As originally published on February 5, 2016 in Law360.

Let’s say you’re the general counsel for a manufacturing company that builds armored transport vehicles for sale to the U.S. military. One of your vehicles recently exploded in use, injuring several military personnel. The U.S. Department of Justice is investigating the cause of the explosion and believes that your company skipped over certain required steps in product safety testing as part of an effort to meet contractual sales deadlines, and that members of the company’s senior management team may be criminally responsible because they knew about the corner-cutting and condoned it.

You must develop a plan to investigate the potential causes for the explosion, including a thorough review of the company’s product safety testing procedures. Should you task your internal risk management team with learning all the facts? Should you hire outside counsel to conduct the investigation? What information developed in the investigation will you recommend disclosing to the DOJ? What if critical information discovered in the investigation is protected by the attorney-client privilege? Will you recommend withholding the information or waiving the privilege as part of your cooperation with the government?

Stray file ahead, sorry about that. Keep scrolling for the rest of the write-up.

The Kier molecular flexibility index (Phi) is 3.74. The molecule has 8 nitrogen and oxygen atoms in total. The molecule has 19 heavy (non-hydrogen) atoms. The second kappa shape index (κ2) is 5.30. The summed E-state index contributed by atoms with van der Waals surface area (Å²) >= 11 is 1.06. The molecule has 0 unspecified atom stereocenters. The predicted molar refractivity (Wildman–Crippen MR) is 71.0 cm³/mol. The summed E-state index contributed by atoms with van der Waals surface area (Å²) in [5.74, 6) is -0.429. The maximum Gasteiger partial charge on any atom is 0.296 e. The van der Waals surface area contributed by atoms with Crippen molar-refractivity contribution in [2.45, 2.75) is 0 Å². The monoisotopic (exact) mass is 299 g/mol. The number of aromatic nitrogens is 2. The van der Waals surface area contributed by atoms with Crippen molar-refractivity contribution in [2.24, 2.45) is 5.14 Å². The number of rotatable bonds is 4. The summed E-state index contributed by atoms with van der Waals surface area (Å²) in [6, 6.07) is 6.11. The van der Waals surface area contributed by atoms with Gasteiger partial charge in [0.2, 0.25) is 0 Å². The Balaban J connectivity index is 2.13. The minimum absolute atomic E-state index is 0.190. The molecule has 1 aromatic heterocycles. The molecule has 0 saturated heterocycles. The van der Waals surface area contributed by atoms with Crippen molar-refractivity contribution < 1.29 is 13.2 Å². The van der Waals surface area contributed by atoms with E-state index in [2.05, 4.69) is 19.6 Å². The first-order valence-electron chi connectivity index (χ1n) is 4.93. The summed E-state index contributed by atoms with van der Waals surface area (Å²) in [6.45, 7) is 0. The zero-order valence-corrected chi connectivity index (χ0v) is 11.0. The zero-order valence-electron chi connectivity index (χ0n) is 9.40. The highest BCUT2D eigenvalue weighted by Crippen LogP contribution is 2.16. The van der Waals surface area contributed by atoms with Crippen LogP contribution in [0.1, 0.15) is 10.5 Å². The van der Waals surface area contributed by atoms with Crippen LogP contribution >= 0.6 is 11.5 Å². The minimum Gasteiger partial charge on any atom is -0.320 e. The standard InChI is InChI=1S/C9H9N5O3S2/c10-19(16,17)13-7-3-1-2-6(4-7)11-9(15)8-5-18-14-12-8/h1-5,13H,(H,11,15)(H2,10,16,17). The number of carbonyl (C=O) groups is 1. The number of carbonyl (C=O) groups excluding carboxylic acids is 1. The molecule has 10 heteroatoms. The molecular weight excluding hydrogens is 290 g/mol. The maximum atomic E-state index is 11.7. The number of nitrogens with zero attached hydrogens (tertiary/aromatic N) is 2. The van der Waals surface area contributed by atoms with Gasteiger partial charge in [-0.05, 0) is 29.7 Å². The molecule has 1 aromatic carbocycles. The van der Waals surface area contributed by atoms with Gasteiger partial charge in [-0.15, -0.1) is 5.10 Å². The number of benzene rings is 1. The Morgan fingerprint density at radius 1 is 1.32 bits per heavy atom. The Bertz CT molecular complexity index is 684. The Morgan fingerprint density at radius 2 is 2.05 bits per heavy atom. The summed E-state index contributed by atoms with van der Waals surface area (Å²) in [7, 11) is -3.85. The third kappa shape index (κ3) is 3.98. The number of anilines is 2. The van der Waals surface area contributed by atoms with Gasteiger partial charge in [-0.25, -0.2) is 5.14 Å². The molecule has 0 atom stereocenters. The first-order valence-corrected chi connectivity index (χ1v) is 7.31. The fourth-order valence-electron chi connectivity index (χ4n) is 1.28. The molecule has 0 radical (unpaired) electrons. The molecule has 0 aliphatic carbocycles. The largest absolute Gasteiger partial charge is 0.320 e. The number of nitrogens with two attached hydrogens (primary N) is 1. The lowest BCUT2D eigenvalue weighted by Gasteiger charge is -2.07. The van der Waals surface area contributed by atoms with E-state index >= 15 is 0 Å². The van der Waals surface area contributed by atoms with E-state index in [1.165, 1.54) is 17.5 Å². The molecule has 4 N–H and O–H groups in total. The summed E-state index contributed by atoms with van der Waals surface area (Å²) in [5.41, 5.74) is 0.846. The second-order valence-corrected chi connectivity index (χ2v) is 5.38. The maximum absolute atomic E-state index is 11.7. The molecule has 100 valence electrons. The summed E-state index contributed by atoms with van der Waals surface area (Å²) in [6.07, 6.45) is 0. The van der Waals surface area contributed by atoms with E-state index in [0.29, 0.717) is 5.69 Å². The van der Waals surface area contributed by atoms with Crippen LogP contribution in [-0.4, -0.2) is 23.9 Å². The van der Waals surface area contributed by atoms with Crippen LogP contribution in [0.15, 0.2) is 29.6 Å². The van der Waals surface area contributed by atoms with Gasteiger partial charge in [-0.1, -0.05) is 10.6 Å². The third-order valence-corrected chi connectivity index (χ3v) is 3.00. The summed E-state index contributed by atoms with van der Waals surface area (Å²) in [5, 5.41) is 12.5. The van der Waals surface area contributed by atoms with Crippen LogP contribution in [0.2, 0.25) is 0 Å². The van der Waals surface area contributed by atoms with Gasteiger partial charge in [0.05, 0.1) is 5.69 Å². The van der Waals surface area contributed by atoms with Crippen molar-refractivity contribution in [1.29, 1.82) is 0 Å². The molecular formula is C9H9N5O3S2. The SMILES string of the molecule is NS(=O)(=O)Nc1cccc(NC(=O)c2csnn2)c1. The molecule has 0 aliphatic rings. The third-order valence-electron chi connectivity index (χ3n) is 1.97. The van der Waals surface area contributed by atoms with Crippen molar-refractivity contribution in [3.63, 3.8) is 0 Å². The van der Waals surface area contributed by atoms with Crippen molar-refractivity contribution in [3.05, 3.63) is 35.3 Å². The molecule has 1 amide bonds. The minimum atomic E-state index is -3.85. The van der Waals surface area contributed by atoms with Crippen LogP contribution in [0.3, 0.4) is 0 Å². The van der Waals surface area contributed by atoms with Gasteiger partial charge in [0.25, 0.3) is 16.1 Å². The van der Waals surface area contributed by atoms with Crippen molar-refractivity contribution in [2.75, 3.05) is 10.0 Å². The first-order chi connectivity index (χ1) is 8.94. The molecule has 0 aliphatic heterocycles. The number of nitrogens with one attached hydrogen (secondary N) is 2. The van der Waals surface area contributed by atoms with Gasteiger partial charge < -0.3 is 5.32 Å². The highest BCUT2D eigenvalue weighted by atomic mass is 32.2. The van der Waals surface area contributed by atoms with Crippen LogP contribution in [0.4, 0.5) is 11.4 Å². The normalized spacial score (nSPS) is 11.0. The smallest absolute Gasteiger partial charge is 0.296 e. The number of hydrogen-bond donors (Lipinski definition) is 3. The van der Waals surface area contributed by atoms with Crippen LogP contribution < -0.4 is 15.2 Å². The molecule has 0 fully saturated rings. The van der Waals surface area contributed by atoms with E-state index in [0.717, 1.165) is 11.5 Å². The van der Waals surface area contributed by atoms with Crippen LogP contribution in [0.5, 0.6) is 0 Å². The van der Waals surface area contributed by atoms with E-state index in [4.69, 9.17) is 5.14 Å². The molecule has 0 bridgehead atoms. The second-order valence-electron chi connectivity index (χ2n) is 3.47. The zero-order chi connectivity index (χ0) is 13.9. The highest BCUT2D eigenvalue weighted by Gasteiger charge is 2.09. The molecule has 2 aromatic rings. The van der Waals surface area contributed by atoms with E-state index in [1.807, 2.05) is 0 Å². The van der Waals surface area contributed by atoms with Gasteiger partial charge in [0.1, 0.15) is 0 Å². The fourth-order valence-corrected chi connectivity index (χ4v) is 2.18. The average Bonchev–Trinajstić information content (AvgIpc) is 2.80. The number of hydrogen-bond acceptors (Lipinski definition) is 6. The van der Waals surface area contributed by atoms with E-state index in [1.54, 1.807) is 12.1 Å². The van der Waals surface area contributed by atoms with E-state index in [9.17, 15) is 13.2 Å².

Continue Reading Yates Memo Creates A Privilege Paradox For GCs

A New York State judge found that Stingray-related documents held by the Erie County Sheriff’s Office must be disclosed under New York’s open records laws. See Matter of New York Civil Liberties Union v. Erie County Sheriff’s Office, No. 2014/000206 (N.Y. Sup. Ct. Erie Cnty. Mar. 17, 2015).

Originally developed for military use, the Stingray (also referred to as an IMSI catcher) is an electronic surveillance device used by law enforcement to simulate cell sites. By simulating a cell phone tower, the Stingray allows law enforcement to target and locate cell phones. Besides displaying information about the targeted cell phone, however, information about cell phones being used nearby also is collected.
Continue Reading New York’s Freedom of Information Law Requires Sheriff to Disclose Information about Stingray Surveillance Device